The Chicago Syndicate: Former Sinatra, Giancana Playground Gets New Boss

Magee 1866 Heritage Month

Thursday, January 04, 2007

Former Sinatra, Giancana Playground Gets New Boss

Friends of ours: Sam Giancana
Friends of mine: Frank Sinatra

Tom Celani, a Bloomfield Township gambling executive who was instrumental in the successful statewide ballot that led to Detroit's three casinos, has received approval from Nevada authorities to run the Cal-Neva Casino, once owned by Frank Sinatra.

Celani, who at one time owned 10 percent of Detroit's MotorCity Casino, will run the Cal-Neva Casino through his company Luna Entertainment. The casino is on the north shore of Lake Tahoe. The Nevada Gaming Commission approved the gambling operating license late last month, and Celani plans to take over the operation within several days. He will spend up to $7 million to upgrade the 80-year-old casino resort.

Gary Burkart, chief marketing officer of Luna Entertainment, said the fact Celani received his first gambling license in Nevada is significant for his future development plans in Las Vegas. "Tom wants to do something big on the Las Vegas strip," Burkart said. "Without having an existing license, it takes a lot longer to get a new one." Celani wants to be able to move quickly when he spots the right property for sale in Las Vegas, Burkart said.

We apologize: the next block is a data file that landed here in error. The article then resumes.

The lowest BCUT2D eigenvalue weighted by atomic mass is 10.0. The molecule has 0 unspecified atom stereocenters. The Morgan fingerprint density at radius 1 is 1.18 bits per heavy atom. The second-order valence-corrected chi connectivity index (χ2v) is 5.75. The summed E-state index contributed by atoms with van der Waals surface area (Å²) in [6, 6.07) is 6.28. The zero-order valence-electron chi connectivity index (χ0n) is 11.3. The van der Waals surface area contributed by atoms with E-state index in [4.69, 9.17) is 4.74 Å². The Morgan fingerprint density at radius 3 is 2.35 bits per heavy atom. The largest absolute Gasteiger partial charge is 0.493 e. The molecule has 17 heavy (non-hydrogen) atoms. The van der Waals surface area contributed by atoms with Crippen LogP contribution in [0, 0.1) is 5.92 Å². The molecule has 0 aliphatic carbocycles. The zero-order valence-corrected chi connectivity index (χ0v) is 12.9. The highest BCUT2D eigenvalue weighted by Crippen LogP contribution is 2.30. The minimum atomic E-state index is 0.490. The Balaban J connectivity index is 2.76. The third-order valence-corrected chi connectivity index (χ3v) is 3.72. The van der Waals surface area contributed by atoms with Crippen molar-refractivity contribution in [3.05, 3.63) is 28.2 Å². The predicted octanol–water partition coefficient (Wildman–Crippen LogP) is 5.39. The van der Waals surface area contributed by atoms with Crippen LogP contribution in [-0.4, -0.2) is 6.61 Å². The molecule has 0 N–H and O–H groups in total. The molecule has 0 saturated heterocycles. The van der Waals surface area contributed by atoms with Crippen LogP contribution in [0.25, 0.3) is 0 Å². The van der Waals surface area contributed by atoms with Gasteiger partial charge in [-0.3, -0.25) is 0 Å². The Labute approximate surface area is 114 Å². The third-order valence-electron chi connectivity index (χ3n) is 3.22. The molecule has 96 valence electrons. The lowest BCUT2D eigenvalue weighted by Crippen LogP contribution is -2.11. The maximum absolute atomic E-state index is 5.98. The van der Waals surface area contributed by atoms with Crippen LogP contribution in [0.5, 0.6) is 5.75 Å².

The Cal-Neva Casino has an interesting history. In the late 1920s and early 1930s, the casino became a playground for celebrities and socialities.

Sinatra purchased the casino in 1960 and added the Celebrity Showroom and a helicopter pad on the roof for his friends and guests appearing on stage at the casino Visiting celebrities included Peter Lawford, Dean Martin, Sammy Davis Jr., Julie Prowse and Marilyn Monroe. In 1963, law enforcement officials spotted Sam Giancana, a Chicago mob boss, at the resort and yanked Sinatra's gaming license.

Celani has a long history in the gaming business. In 1988, he co-founded Sodak Gaming Inc., which distributed gaming devices like slot machines to Indian tribes in South Dakota. He built the company into a $150-million-a-year business before selling it a decade later.

In the mid-1990s, he developed and ran the Little River Casino Resort in Manistee for the Little River Band of Ottawa Indians. Celani also owns the Red Dolly Casino in Black Hawk, Colo., about an hour's drive from Denver.

Thanks to Joel J. Smith

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